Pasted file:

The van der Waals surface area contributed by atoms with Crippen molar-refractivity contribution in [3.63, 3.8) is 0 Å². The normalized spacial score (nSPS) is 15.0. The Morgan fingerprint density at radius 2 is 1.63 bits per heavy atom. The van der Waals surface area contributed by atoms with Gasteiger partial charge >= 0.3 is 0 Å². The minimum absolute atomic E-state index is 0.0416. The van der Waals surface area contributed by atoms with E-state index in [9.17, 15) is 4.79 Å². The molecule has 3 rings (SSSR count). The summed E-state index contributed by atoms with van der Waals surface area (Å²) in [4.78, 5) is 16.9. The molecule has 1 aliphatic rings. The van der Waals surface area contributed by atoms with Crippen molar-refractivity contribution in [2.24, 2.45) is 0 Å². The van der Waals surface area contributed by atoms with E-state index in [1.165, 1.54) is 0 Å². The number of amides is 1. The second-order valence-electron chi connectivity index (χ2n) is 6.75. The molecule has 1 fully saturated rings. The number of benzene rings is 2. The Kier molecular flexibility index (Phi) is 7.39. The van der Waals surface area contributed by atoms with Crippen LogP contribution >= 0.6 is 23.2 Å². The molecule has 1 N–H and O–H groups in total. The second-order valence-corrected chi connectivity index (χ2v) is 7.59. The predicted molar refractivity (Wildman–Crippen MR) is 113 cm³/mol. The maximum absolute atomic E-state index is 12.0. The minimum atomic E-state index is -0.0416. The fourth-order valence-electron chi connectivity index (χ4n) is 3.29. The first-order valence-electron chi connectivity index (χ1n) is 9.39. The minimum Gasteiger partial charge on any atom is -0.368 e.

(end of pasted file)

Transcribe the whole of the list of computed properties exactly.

The van der Waals surface area contributed by atoms with Crippen molar-refractivity contribution in [3.63, 3.8) is 0 Å². The normalized spacial score (nSPS) is 15.0. The Morgan fingerprint density at radius 2 is 1.63 bits per heavy atom. The van der Waals surface area contributed by atoms with Gasteiger partial charge >= 0.3 is 0 Å². The minimum absolute atomic E-state index is 0.0416. The van der Waals surface area contributed by atoms with E-state index in [9.17, 15) is 4.79 Å². The molecule has 3 rings (SSSR count). The summed E-state index contributed by atoms with van der Waals surface area (Å²) in [4.78, 5) is 16.9. The molecule has 1 aliphatic rings. The van der Waals surface area contributed by atoms with Crippen molar-refractivity contribution in [2.24, 2.45) is 0 Å². The van der Waals surface area contributed by atoms with E-state index in [1.165, 1.54) is 0 Å². The number of amides is 1. The second-order valence-electron chi connectivity index (χ2n) is 6.75. The molecule has 1 fully saturated rings. The number of benzene rings is 2. The Kier molecular flexibility index (Phi) is 7.39. The van der Waals surface area contributed by atoms with Crippen LogP contribution >= 0.6 is 23.2 Å². The molecule has 1 N–H and O–H groups in total. The second-order valence-corrected chi connectivity index (χ2v) is 7.59. The predicted molar refractivity (Wildman–Crippen MR) is 113 cm³/mol. The maximum absolute atomic E-state index is 12.0. The minimum atomic E-state index is -0.0416. The fourth-order valence-electron chi connectivity index (χ4n) is 3.29. The first-order valence-electron chi connectivity index (χ1n) is 9.39. The minimum Gasteiger partial charge on any atom is -0.368 e.